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Monday, April 27, 2015

Management Philosophies

  • How can Paul and Stephen's management philosophies affect the work patterns in their respective facilities?
Since we don't know whether their shared management philosophy is based on participative or authoritarian principles, we will have to look at the environments that they work in to compare how these philosophies would work. Paul works in a prison with experienced, educated, and well qualified staff; a participative management model would work better in this work environment. Stephen works in a prison in which staff is both over-worked and partly volunteer in nature, an authoritarian or hierarchical model of leadership would be better suited to this prison. If Stephen is attempting to employ a management philosophy which is unsuited for his environment, it will definitely add stress to his workload. Finally, if Stephen is underperforming based on a mismatch of philosphy and work pattern, it will have an effect on prison behavior as a whole;“Staff and offenders look at supervisors’ actions over time. Sustained performance is the only way to win respect and trust and to send the message that the values the manager or supervisor enforces must be taken seriously.” (Campbell, 2006, p. 38)
  • How could work pattern and size of the organizational unit affect Paul and Stephen differently? How could it affect the desired management philosophy?
Stephen is working with a staff that has a workload that is two and three quarters greater than Paul's staff needs to maintain based on inmate/staff ratios. In addition, Stephen's prison is overcrowded, with more then double the capacity the prison was designed to secure, while Paul's prison is only 5% over capacity. Farkas identifies not only the unique nature of correctional employment, but the factors that make it a high stress occupation, including the stress created by working in a low resource environment.(2001, p.20) A leader that emphasizes with his line troops will internalize their distress to some point, regardless of management philosophy.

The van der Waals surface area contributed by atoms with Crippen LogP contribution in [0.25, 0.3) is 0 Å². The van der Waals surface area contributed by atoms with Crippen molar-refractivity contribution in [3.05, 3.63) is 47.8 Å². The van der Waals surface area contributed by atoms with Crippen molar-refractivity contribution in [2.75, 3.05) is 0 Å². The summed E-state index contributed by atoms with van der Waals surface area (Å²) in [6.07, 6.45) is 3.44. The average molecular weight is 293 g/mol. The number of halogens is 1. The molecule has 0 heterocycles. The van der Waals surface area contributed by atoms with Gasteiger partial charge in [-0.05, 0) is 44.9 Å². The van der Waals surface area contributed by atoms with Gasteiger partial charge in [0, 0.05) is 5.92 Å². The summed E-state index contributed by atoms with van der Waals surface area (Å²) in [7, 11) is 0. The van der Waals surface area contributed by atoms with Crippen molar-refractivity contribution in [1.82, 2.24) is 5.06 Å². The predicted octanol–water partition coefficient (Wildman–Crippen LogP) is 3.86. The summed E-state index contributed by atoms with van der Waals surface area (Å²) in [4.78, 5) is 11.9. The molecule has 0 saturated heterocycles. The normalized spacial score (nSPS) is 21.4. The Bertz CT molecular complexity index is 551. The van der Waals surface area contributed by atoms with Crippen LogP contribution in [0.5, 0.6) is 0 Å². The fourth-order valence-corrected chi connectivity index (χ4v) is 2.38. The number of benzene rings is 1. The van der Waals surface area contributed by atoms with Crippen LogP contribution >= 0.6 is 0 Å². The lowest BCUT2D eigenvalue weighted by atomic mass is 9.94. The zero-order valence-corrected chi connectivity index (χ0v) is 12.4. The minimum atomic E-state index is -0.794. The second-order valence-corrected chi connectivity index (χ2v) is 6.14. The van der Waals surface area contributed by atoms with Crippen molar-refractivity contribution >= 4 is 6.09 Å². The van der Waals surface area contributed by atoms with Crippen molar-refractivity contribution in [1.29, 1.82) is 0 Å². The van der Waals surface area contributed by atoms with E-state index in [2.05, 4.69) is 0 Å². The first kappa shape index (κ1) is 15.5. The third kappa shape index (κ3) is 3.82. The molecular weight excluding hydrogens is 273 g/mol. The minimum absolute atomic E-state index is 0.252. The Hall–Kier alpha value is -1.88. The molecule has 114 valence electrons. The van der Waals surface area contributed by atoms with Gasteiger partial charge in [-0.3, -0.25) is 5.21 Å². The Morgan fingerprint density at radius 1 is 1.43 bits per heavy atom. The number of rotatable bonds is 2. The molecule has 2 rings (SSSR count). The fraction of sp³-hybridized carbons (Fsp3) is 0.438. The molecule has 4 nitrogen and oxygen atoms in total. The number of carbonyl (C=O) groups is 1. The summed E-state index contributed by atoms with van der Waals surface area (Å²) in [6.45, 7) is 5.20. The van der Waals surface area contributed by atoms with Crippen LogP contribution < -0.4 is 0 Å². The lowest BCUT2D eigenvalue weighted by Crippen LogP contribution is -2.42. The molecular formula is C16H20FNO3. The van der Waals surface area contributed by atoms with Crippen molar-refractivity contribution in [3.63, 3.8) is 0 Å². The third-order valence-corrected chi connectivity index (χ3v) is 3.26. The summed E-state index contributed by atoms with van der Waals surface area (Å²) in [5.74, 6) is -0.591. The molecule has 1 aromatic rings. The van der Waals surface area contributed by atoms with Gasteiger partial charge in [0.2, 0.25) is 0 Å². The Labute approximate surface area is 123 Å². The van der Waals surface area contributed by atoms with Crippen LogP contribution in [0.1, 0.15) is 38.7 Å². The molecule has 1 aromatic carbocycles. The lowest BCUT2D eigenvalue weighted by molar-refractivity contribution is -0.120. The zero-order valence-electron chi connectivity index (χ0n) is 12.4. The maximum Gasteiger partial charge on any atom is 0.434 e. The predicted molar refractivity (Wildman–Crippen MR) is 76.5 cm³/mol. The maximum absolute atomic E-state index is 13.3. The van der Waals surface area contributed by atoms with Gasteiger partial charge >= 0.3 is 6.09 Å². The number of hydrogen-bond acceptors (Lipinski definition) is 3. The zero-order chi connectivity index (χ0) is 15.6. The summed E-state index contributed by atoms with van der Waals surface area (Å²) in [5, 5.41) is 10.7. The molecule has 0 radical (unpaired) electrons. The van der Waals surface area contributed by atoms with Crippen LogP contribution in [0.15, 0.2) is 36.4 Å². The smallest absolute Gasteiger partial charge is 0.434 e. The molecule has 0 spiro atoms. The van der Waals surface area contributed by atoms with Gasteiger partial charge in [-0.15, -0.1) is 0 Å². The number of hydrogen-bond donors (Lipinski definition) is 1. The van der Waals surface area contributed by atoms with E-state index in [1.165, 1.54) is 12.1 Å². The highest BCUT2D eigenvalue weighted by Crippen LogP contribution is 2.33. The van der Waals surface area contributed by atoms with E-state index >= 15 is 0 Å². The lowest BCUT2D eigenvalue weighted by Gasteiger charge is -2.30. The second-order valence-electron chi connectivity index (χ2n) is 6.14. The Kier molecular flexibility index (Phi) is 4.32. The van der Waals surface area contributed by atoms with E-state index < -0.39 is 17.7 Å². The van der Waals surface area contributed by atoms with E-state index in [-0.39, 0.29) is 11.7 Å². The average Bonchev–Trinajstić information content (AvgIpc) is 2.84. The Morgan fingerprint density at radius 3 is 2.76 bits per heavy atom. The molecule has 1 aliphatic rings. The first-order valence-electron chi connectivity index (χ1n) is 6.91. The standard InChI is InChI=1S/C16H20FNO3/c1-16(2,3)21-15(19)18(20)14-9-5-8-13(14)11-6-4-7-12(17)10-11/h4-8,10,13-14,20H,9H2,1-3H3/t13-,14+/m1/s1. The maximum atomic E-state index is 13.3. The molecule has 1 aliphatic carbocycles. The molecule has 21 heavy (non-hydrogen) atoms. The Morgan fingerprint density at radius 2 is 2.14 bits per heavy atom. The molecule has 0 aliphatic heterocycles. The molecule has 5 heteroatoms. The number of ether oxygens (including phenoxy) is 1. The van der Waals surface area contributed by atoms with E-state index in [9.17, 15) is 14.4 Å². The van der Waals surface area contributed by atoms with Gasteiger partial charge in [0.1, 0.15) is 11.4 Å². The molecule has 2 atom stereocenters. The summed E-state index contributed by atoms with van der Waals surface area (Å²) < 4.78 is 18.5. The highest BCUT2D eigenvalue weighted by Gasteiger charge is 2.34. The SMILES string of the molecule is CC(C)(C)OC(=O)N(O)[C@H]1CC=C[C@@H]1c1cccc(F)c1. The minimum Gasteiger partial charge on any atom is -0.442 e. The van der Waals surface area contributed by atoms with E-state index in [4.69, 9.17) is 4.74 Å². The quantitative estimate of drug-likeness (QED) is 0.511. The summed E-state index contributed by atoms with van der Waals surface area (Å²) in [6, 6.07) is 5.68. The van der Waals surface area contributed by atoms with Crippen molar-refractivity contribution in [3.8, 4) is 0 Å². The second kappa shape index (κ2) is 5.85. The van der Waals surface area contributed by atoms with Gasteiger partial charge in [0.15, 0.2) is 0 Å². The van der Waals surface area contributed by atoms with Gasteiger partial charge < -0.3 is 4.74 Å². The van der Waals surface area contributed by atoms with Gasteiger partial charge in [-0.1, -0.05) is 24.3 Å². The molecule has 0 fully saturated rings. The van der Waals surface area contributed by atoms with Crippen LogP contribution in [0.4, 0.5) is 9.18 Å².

• How could the prisons that Paul and Stephen work in differ with regard to crises? How could this influence their management philosophy?
“the Bureau of Labor Statistics reports correctional officers have one of the highest rates of on-the-job injuries, mainly because of inmate assaults. (Stallworth, 2013, para. 2) Paul works in a mixed security facility with a lower staff to inmate ratio; his management philosophy does not have to be “on a war footing”. Stephen, whose prison is understaffed and overcrowded with “dead-enders”, is dealing with a high level of tension. Although correctional officers should always be prepared for the possibility of assaults by inmates, officers in Stephen's prison are more likely to become involved in a crisis situation. Stephen's management philosophy must take this into consideration.

For both Stephen and Paul, no matter which model their management philosophy is most aligned with, their major obligation is to be a strong leader. “Strong leaders inspire loyalty, encourage personal achievement, gain consensus and commitment to the organizational mission, promote dedication and hard work, foster care for one another, moderate job stress, and expect moral and ethical behavior. “ (Wright, 1999, para. 6 )

Campbell, N. (2006). Correctional leadership competencies for the 21st century: Manager and supervisor levels. National Institute of Corrections, DOJ. Retrieved August 15, 2014 from http://static.nicic.gov/Library/020475.pdf

Farkas, M. A. (2001). Correctional officers: What factors influence work attitudes? Corrections Management Quarterly, 5(2), 20. Retrieved September 5, 2014 from

Stallworth, R. (2013, June 11). The war beyond the walls:We are under attack inside the walls and now outside of them as well. CorrectionsOne. Retrieved August 17, 2014, from http://www.correctionsone.com/officer-safety/articles/6270478-The-war-beyond-the-walls/

Wright, K. (1999, June 22). Leadership is the key to ethical practice in criminal justice agencies. Criminal Justice Ethics. Retrieved August 15, 2014 from http://www.thefreelibrary.com/Leadership+Is+the+Key+to+Ethical+Practice+in+Criminal+Justice...-a060060343

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